I didn’t even realize how much great content, additional photos and advice I was missing out on!
Now let’s say you see a photo and you click it and you get the copy and pasted version of the recipe. Well, I guess that’s great. But hold up, maybe it’s not. Do you have any idea what you DON’T see? Let’s use a photo of mine, back before I started watermarking my photos (which by the way, if you can’t seem to find an original source, but you see a watermark, search that name!). This photo has been one that I’ve found used all over. On blogs, on Etsy, even being used by professional bakeries. Without permission or credit.
So you see that photo, and maybe you see a recipe. But I bet if you click this link, you might be surprised at home much you aren’t seeing. If you were looking to make cake pops, that link, for that photo, would give you all kinds of tips, tricks, advice, links, resources, info on melting chocolate and even a video! It’s like Cake Pops 101! And if you were interested enough to check out the photo in the first place, I will bet that all of that additional information might come in handy or be of some interest to you. But without the original link and credit, you’d probably never see all of that info. Kind of sucks, on both sides of the equation.
If that photo caught your eye enough to click, you might really like the blog that it came from, and find all kinds of content that you would love. And guess what, if you found yourself on the original post where that photo came from, and you had a question, you could post, comment or email the blogger behind it. And most of the time, you’ll get an answer! Without the source credited and linked, that’s not going to happen. Both the blogger and the reader lose out.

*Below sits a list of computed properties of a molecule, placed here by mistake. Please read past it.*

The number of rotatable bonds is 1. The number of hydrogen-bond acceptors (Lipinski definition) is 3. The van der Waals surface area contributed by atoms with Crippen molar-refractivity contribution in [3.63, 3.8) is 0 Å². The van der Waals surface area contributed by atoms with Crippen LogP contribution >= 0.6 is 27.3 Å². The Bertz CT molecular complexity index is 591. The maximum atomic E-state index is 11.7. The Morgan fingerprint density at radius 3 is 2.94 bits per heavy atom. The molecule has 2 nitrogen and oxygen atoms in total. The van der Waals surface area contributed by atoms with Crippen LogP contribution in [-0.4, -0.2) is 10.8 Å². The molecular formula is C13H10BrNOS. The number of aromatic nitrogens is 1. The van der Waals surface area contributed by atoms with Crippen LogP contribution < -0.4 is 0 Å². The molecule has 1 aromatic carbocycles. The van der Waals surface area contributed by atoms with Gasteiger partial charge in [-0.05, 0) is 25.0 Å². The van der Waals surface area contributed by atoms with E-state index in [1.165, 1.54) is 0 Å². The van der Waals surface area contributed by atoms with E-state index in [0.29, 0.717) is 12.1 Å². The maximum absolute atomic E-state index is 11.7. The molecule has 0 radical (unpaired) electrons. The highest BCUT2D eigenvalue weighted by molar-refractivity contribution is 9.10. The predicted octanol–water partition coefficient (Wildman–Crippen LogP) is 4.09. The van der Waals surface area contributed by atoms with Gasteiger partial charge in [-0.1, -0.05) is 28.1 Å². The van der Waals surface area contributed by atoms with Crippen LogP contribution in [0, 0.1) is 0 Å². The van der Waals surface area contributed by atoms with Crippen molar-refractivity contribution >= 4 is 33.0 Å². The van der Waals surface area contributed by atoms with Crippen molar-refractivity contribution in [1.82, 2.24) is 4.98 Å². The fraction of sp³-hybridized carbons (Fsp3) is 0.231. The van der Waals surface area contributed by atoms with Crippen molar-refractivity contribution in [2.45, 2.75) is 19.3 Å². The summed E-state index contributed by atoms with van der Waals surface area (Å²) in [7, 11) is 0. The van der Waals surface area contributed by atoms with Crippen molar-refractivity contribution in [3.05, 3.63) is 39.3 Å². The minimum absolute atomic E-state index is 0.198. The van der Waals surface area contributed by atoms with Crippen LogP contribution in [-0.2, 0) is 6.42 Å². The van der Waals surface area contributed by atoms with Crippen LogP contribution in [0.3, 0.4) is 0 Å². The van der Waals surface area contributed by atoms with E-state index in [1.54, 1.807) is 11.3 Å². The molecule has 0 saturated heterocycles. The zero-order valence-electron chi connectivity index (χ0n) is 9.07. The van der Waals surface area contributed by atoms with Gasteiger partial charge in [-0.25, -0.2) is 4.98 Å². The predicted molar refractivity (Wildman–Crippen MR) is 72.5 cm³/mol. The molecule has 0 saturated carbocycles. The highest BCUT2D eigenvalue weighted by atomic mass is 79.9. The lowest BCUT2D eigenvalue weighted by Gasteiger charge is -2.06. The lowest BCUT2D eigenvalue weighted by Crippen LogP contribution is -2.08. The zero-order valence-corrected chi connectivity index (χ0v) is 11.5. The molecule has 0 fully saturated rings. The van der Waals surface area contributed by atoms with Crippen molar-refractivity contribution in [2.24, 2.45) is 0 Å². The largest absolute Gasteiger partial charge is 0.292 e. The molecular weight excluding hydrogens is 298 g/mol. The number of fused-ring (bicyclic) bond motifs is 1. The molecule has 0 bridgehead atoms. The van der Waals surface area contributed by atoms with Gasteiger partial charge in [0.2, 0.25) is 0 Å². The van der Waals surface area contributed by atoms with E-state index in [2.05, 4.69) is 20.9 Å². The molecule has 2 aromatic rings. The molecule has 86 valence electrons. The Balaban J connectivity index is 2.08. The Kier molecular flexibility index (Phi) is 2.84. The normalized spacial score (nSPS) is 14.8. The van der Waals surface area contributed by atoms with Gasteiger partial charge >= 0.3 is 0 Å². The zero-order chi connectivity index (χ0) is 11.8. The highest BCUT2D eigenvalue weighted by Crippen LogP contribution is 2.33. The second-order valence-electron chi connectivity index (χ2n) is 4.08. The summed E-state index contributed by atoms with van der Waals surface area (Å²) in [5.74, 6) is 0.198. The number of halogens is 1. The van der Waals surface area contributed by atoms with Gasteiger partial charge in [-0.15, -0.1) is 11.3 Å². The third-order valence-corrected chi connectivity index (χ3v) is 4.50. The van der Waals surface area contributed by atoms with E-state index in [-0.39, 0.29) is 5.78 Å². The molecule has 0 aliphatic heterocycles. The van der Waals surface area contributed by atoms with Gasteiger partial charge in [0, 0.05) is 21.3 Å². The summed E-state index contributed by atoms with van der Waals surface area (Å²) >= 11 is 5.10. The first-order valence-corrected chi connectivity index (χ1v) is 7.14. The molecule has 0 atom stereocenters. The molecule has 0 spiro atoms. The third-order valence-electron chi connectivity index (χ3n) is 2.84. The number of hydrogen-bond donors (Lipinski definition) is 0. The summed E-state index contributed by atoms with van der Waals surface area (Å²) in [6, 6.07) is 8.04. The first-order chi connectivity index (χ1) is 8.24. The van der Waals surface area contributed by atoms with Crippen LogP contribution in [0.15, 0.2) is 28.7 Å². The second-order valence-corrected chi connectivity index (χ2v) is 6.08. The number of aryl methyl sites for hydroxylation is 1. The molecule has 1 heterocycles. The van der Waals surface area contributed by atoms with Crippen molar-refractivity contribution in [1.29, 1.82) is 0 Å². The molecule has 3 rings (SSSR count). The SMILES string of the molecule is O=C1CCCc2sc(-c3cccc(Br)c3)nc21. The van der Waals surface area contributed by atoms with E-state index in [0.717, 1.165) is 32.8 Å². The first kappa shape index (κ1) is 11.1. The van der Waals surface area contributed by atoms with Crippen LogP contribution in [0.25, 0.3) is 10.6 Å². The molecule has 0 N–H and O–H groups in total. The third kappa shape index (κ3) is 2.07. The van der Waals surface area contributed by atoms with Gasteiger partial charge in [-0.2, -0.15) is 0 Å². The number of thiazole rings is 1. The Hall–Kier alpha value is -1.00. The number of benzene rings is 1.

Hey look, I’m ordering cake pops that Bakerella made! Oh, wait, this isn’t what I ordered…
Now let’s discuss another completely improper use of photos (I’ll use the word… stolen. Stolen photos.). Etsy. Head over to Etsy and search something like cake pops. I bet you will see quite a few photos that belong to Bakerella. Now, I could be wrong, but I’m pretty sure Angie doesn’t moonlight under a bunch of different user names filling cake pop orders on Etsy.
Why should you care? Well, you might want to spend a few of your hard earned dollars ordering some of those gorgeous cake pops. And what you get may look nothing like what you were expecting – which were actually Bakerella’s cake pops, not the person you were ordering from.
Because I make a lot of things with PEEPS, I did a quick PEEPS search. I instantly got this result…
Yeah, those are mine. But you can pretty much bet your bottom dollar that I’m not filling your order. Now, maybe you’ll end up with something fabulous, but what you are being shown and sold is not what you are getting. Now if the person selling these had followed my instructions and made some that looked just like mine and took their own photo, well, that’s fine. But using my photo? Not fine. In the same Etsy store you can also order some Chocolate Peanut Butter Sandwiches. They look yummy!
I can’t speak for Jenny over at Picky Palate (I recognized her photo instantly) but I’m pretty sure she’s not filling that order either. Heck, that’s actually Jenny showing you the ones from Disneyland. I’m positive that the folks at Pooh’s Corner at Disneyland are not filling your Etsy order. I could go on and on in that Etsy shop, I don’t even have to research, I see photos that I recognize immediately from bloggers around the web.